Greetings from Sustainable Brands 2013!

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The following post is by Katie Peige, Herban Lifestyle’s Sustainability Associate.

This year, I was most fortunate to be a volunteer again at the Sustainable Brands Conference from June 3-6. I cannot begin to articulate how excited I was to spend four days amongst the leaders of the Sustainable Business and Corporate Social Responsibility (CSR) movement.

SB is held in San Diego at Paradise Point which is an island resort. Last year, I stayed nearby and had my first Airbnb experience, which was wonderful, but this time I stayed on the island with a fellow SB volunteer alum, so I did not miss a second of action! The conference is a four-day, packed-to-the-gills extravaganza that included over 180 speakers on panels, workshops, and TED-esque presentations, an expo that included over 80 vendors, and what seemed to be an infinite amount of networking opportunities and side events, including a yoga paddleboard session!

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This year, I was so excited to see that William McDonough was a speaker and was signing his book, The Upcycle: Beyond Sustainability- Designing for Abundance. McDonough is the father of the cradle to cradle concept, and one of my all time heroes. I was also in line to get Hunter Lovins’ signature for her new book, The Way Out- Kick-starting Capitalism to Save our Economic Ass.

Last year I was blown away by the keynotes from Chipotle, Coca-Cola, the Shelton Group, and many more. You can watch videos of the plenary sessions online. You can also check out @SustainBrands or myself @theKatiePages on Twitter for info on the conference. I will be back with a full report of my experience!

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Simple Advice for Healthy Skin

Skin Detox unscented soap made with organic oils and cosmetic clay

Skin Detox unscented soap made with organic oils and cosmetic clay

Hi Mary,

Nice to make your virtual acquaintance! I was talking with our friend, Sarah, recently about natural skin care solutions – I don’t really know a lot about the subject, but I’ve found myself buying more and more expensive products while wondering if there’s a better way to take care of my skin. I asked Sarah if she had ever tried any homemade skin solutions, and she referred me to you 🙂

My biggest trouble is moisturizing – my skin seems to dry out a lot, and I also get small, single hives on my face pretty regularly, which exacerbates the redness and irritation. Do you know of anything that might calm that down?

Katie

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Hi Katie,

I don’t claim to be an expert on skin care, but I can point you in the right direction. I have had a long-time routine of washing my face with just soap (real soap made with oils, not commercial “soap” which is actually petroleum-based detergent), then using a light moisturizer. The simpler, the better. I also stay away from foundation, which tends to clog my pores and dry out my skin.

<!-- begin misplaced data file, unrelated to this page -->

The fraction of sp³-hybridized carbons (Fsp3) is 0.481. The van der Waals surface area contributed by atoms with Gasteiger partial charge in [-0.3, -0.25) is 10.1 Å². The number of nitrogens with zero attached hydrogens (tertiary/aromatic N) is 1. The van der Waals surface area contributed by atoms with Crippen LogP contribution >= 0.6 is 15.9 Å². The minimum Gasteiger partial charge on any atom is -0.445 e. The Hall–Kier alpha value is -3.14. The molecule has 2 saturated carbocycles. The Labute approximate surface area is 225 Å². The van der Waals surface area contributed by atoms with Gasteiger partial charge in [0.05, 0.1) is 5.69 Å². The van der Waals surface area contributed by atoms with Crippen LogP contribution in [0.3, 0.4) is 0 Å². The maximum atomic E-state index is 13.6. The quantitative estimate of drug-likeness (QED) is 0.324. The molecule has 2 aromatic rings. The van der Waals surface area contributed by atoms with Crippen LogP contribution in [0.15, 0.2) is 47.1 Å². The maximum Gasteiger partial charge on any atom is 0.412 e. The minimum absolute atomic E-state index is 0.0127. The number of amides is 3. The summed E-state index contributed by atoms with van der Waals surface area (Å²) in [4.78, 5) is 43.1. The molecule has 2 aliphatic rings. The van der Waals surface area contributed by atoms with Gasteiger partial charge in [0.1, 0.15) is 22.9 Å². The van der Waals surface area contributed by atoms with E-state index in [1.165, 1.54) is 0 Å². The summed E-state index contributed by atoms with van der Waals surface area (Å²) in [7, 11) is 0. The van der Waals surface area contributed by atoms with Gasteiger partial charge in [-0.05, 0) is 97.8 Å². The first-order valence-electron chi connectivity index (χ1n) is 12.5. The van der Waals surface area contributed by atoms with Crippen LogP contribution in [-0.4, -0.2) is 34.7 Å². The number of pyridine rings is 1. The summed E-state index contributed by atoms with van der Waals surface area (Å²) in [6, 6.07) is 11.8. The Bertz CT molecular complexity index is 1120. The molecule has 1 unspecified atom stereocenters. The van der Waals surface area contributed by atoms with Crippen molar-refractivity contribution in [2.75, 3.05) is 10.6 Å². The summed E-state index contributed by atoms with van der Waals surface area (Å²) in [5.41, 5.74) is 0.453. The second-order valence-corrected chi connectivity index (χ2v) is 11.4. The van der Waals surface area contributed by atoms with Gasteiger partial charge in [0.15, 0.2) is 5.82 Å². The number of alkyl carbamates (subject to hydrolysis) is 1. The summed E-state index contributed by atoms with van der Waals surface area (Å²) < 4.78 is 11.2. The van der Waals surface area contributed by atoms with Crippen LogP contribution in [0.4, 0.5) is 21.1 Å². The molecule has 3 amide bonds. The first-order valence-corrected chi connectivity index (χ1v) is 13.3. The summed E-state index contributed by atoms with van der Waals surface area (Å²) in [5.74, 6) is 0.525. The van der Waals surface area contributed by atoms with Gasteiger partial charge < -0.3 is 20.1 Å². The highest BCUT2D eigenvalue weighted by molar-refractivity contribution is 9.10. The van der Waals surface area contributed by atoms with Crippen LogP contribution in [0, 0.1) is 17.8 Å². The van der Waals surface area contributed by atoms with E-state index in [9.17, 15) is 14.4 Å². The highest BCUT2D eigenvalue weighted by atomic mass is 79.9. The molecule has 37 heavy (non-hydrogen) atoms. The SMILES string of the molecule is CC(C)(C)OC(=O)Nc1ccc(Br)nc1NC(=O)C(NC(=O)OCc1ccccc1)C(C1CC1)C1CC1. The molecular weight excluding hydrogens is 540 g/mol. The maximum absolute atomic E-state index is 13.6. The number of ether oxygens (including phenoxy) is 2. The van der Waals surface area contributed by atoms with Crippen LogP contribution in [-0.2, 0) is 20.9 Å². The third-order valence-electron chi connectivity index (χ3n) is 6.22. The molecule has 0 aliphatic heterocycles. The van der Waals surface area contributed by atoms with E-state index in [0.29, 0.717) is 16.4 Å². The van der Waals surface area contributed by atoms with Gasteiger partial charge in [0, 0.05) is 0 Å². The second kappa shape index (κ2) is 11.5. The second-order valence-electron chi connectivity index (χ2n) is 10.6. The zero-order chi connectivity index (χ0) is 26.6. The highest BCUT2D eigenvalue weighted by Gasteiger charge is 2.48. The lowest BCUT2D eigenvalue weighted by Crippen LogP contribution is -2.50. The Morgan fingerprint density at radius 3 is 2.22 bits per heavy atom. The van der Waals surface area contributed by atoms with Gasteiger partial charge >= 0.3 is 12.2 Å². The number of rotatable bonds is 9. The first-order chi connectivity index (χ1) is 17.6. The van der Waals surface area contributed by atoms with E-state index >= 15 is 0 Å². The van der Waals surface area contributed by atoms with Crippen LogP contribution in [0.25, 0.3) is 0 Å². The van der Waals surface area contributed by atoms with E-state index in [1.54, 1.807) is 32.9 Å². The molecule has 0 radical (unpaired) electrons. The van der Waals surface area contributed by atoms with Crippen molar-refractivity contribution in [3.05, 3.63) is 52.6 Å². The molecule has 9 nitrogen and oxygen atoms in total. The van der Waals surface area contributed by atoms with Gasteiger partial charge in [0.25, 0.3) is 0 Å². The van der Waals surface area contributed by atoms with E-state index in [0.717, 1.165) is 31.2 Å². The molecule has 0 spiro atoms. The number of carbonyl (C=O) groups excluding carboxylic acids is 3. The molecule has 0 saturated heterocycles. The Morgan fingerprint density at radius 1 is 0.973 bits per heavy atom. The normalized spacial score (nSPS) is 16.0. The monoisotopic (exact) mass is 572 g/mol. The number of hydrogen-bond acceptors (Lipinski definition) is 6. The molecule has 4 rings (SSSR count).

Many facial products contain chemicals that can dry out and irritate your skin. I recommend that you check out the Environmental Working Group’s Skin Deep database, which lists various personal care products that don’t contain harsh chemicals. You can also look up the ingredients in your current products to see if they are associated with irritation, etc.

Also, it seems that our skin is like the canary in the coal mine, letting us know that something we are putting on our skin or in our bodies is hurting our systems in a bigger way. Here are links to a couple of articles on the most commonly found harmful ingredients in personal care products, one from Care2 and the other from Mother Earth Living magazine.

It also helps to keep an eye on your diet. You might want to keep a food diary for a month to see if there are any correlations between what you are eating and any hives you develop. I, for example, have found that if I eat certain foods, I am more prone to breakouts or hives the same or following day.

Hope this helps, and please feel free to ask me to clarify any of this.

Thanks!
Mary

So You’re Planning an Eco-Friendly Wedding…

By Outreach and Operations Associate, Lisa Seyfried

I’m getting married later this summer (which is suddenly fast approaching!) and I thought I would share some of the tips I’ve learned about trying to plan an eco-friendly wedding! We also made it a crafty wedding, including making all the bouquets.

From the beginning, we made it a priority to use as little new stuff as possible.  Why buy fancy vases when you can reuse wine bottles from your recycle bin? Why buy plates when you can find so many at thrift stores?

There is so much out there about what you need to buy or have to make the perfect wedding, and the truth is you don’t need any of it! All you need is what will make the atmosphere you want, and that is simple enough to find recycled.

So here’s what we did:

  1. Almost all of our decorations (center pieces and various decorations around thevenue) were made from recycled materials. We saved wine bottles to use for the center pieces, old jars to use as extra candle holders, and made art out of canvasses that we already had and wine corks.  There were a few things that we bought like the tulle to hang on the ceiling beams, but we did our best to make something new out of something old.